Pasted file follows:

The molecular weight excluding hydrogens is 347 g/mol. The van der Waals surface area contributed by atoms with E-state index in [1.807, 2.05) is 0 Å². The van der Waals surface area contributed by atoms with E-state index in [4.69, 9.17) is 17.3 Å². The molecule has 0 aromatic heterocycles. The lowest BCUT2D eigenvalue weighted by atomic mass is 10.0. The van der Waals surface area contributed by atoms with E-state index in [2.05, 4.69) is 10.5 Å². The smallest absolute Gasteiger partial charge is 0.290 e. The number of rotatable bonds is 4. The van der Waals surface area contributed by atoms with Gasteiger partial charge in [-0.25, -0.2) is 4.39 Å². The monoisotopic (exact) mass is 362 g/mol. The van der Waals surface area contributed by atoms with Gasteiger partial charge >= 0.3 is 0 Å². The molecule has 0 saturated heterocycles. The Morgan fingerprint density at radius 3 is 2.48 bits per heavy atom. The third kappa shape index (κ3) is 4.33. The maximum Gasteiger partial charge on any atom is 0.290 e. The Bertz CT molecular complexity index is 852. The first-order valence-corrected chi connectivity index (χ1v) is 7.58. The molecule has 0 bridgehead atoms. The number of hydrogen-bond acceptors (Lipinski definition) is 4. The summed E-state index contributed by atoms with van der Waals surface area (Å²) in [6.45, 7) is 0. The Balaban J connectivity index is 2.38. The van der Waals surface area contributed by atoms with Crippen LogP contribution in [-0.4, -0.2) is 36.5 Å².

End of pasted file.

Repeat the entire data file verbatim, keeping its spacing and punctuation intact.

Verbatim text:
The molecular weight excluding hydrogens is 347 g/mol. The van der Waals surface area contributed by atoms with E-state index in [1.807, 2.05) is 0 Å². The van der Waals surface area contributed by atoms with E-state index in [4.69, 9.17) is 17.3 Å². The molecule has 0 aromatic heterocycles. The lowest BCUT2D eigenvalue weighted by atomic mass is 10.0. The van der Waals surface area contributed by atoms with E-state index in [2.05, 4.69) is 10.5 Å². The smallest absolute Gasteiger partial charge is 0.290 e. The number of rotatable bonds is 4. The van der Waals surface area contributed by atoms with Gasteiger partial charge in [-0.25, -0.2) is 4.39 Å². The monoisotopic (exact) mass is 362 g/mol. The van der Waals surface area contributed by atoms with Gasteiger partial charge >= 0.3 is 0 Å². The molecule has 0 saturated heterocycles. The Morgan fingerprint density at radius 3 is 2.48 bits per heavy atom. The third kappa shape index (κ3) is 4.33. The maximum Gasteiger partial charge on any atom is 0.290 e. The Bertz CT molecular complexity index is 852. The first-order valence-corrected chi connectivity index (χ1v) is 7.58. The molecule has 0 bridgehead atoms. The number of hydrogen-bond acceptors (Lipinski definition) is 4. The summed E-state index contributed by atoms with van der Waals surface area (Å²) in [6.45, 7) is 0. The Balaban J connectivity index is 2.38. The van der Waals surface area contributed by atoms with Crippen LogP contribution in [-0.4, -0.2) is 36.5 Å².